W3C home > Mailing lists > Public > public-xg-webid@w3.org > February 2011

Re: [keyassure] dane-04 trust anchors

From: Henry Story <henry.story@bblfish.net>
Date: Tue, 22 Feb 2011 01:17:02 +0100
Cc: "public-xg-webid@w3.org" <public-xg-webid@w3.org>
Message-Id: <5361FD79-CC6A-4EE6-BA63-5A26D30A04F3@bblfish.net>
To: Peter Williams <home_pw@msn.com>

On 21 Feb 2011, at 23:36, Peter Williams wrote:

> One has to be careful in webid, since the pickup of the profile document may be subkect to active attacks (including SSL proxies).

if the profile document is protected by https then proxies are not an issue,  because they can only arise if the user has allowed them to be used, and therefore he trusts them. This is the case for company SSL proxies. If they are illegal proxies - worms, viruses, or such then they are beyond the protocol. A door works if it stops the intruder from coming in through it. If you leave the backdoor open that is a different issue.

> An active attacker could remove the cert from the array to make it appear that the cert has been revoked, unless the pickup channel has integrity.

We assume everything is functioning in the writing of the spec. That is why the language is using MUST and SHOULD, not IS. We are not describing the way the world actually works, with its broken browsers, OSes, viruses and so on... but how they should work for the protocol to function.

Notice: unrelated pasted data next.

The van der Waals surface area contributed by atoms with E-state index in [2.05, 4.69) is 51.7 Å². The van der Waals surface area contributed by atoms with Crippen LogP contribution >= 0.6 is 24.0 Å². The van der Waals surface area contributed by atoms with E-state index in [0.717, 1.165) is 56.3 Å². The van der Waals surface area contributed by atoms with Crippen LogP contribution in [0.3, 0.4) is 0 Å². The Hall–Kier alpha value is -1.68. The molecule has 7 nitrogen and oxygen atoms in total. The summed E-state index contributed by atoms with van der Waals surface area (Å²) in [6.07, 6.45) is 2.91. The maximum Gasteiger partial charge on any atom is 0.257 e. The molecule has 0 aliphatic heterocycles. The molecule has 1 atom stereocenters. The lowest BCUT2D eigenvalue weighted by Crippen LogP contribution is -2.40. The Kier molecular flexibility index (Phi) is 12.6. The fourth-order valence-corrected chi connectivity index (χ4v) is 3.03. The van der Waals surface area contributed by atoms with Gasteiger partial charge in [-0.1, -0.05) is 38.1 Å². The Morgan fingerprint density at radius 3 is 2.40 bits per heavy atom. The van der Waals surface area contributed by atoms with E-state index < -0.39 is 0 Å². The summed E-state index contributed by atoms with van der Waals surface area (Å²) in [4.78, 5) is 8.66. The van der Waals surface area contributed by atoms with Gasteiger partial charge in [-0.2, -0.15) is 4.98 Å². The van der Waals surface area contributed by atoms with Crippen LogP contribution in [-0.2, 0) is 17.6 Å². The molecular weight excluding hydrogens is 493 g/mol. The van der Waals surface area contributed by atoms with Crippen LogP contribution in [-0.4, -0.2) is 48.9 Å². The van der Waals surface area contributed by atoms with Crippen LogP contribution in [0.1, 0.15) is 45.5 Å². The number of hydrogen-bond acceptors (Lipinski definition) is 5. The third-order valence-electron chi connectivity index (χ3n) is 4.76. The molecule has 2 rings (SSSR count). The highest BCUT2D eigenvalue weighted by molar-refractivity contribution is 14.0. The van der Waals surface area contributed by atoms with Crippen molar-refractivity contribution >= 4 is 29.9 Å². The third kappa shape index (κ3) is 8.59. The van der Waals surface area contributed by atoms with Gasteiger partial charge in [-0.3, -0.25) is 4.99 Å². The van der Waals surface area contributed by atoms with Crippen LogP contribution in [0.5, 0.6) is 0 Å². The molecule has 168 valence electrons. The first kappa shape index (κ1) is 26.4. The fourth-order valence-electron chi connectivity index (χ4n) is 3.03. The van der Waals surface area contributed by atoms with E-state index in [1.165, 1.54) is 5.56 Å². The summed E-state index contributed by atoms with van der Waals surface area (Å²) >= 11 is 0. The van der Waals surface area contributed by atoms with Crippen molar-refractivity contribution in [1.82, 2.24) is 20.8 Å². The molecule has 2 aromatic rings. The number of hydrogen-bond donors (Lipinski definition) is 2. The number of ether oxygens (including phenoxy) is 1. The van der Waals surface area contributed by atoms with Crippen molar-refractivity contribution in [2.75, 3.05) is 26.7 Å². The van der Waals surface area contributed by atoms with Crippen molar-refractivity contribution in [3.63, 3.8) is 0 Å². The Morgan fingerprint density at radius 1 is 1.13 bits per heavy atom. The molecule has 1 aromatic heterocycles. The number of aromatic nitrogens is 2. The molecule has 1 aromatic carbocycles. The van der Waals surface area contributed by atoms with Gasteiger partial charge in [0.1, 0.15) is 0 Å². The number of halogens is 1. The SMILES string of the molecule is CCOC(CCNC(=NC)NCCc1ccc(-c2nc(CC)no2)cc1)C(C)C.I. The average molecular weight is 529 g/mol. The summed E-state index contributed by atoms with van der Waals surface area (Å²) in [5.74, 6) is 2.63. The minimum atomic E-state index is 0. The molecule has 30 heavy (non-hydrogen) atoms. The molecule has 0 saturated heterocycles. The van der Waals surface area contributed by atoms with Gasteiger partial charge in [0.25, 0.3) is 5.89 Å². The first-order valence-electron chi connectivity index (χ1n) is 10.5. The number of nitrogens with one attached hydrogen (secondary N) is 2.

> Traditionally, there is a difference between having status = invalid (becuase I cannot affirm validity as a verifier), and having status = revoked (becuase an authority affirms revocation or suspension).

yes. The way the protocol is set up the IDP has to find a profile that is valid and check what it says. If it makes no mention of the public key, then we say the IDP cannot finish the authentication step. That does not mean there may not be other ways to do that.

> This obviously get one into the usual story of: who is authoritative to make statements about a key/cert, for each type of statement?
> Obviously this induces a recursion: how does one authenticate the C authority, speaking about the authority of entity X?
> IN PKIX certs you can have multiple URIs to multiple OCSP responder, each of which can be making different statements about the cert. One, managed typically by the CA and signing its responses using cert that chain to the CA's trust anchor, can be affirming that its "not-revokes" or "not-suspended" (meeting the rules of a qualified cert and signing device, say, that MUST confirm status affirmatively). A second can be saying: I see this is the 14th request about this cert in the last minute, I recommend temp-suspension (based on velocity counts); liability coverage goes to $0 if you disregard this notice.

Yes. There may be ways of building services such as this on top of WebID or orthogonally to it. 
> > From: henry.story@bblfish.net
> > Date: Mon, 21 Feb 2011 23:01:31 +0100
> > CC: keyassure@ietf.org; public-xg-webid@w3.org
> > To: i.grok@comcast.net
> > Subject: Re: [keyassure] dane-04 trust anchors
> > 2. In WebID if the public key is no longer listed at the WebID Profile then the client certificate is revoked. In Dane when the key is removed from DNSsec the same happens.

Social Web Architect

Received on Tuesday, 22 February 2011 00:17:42 UTC

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